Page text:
To investigate the association between ADHD medication and accidents among patients with ADHD, we first used ordinary between-individual Cox proportional hazards regression, with robust standard errors accounting for the correlations between periods within the same individual. Next, within-individual analyses were performed using stratified Cox proportional hazards regression with each individual entering as a separate stratum.21 That is, each patient served as his or her own control, and the rate of accidents during ADHD medication use was compared with the same individual while untreated. Current ADHD medication, age, history of ADHD medication, and transport accidents were included as time-varying covariates. As such, the within-individual hazard ratio is adjusted for confounding by all unmeasured covariates that are constant within each individual during the follow-up (eg, genetic predisposition and early environments) and by all measured time-varying covariates. A more detailed description of this method can be found in a recent study of ADHD medication and criminality.20
To assess the public health effect of ADHD medication on serious transport accidents, we used the population-attributable fraction (PAF). The PAF was originally proposed for cross-sectional data,22 but extensions are available for cohort studies.23 In the absence of unmeasured confounding, this PAF measures the proportion of accidents that would be eliminated if the entire cohort of patients with ADHD would be medicated during the follow-up. Details regarding the estimation and interpretation of PAF can be found in the eMethods section in the Supplement.
Because of the sex difference of patients with ADHD24 and those involved in transport accidents,25 all analyses were conducted for men and women separately. Since young males are the single most risky demographic group,26 separate analyses were also conducted in young and middle-aged adults.
To examine the robustness of our findings, we analyzed the association between ADHD medication and serious transport accidents with different definitions of the cohort, exposure, and outcome. First, we analyzed a cohort of individuals who received at least 1 prescription for ADHD medication during the follow-up (identified from the Prescribed Drug Register) but did not necessarily have a registered ADHD diagnosis, which avoids potential bias because some counties have historically been less consistent in reporting outpatient data to the Patient Register (the Prescribed Drug Register has complete coverage).17 Second, to explore if the association between ADHD medication and accidents was explained by drug abuse or criminality, we excluded from the analysis individuals with any drug abuse diagnosis or crime conviction during the follow-up. Third, we performed sensitivity analysis with selective serotonin reuptake inhibitor treatment as exposure (instead of ADHD medication). This analysis enabled us to compare the general effects of being prescribed medication with the specific effects of ADHD medication. Fourth, to explore whether the association depends on the type of ADHD medication (stimulants vs nonstimulants), we performed sensitivity analysis on individuals who received only stimulant medications. Fifth, because the health registers lack information about whether the patient was a driver or passenger in an accident, we performed a sensitivity analysis restricted to motorcycle rider injuries (assuming that most patients were drivers). Finally, it is possible that the association between medication and transport accidents was due to life changes accompanied with medication status changes. We addressed this potential confounding by comparing the differences in risk of accidents between 2 consecutive periods (without ADHD medication vs with ADHD medication) for patients with different patterns of medication changes.20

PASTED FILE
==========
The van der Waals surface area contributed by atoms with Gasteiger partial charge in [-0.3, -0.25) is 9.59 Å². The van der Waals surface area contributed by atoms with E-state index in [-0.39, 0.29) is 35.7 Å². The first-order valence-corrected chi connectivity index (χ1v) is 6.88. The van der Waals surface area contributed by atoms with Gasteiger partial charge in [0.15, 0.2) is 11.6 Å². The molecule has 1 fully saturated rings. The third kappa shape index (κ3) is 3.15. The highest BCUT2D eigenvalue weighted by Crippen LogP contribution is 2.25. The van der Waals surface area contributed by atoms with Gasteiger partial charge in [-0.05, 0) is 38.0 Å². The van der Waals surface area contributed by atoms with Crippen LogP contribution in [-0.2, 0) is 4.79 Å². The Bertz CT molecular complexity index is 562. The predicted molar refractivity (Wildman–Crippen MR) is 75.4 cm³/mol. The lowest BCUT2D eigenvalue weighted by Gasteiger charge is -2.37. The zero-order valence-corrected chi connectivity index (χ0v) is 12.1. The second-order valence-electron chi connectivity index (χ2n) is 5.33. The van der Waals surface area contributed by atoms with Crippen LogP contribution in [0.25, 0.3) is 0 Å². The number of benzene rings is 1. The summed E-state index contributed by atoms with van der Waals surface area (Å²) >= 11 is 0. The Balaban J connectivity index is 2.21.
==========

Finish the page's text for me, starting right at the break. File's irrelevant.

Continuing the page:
Quiz Ref IDThe study included 10 528 men and 6880 women with ADHD aged 18 to 46 years in 2006 (see Table 1 for descriptive data at baseline and during follow-up). Among men diagnosed with ADHD, 57.5% had been prescribed ADHD medication and 6.5% had at least 1 serious transport accident during follow-up. The corresponding numbers in the matched general population controls were 0.3% and 2.6%, respectively. Among women with ADHD, 65.3% had been prescribed ADHD medication and 3.9% had at least 1 serious transport accident during follow-up compared with 0.2% and 1.8%, respectively, among controls.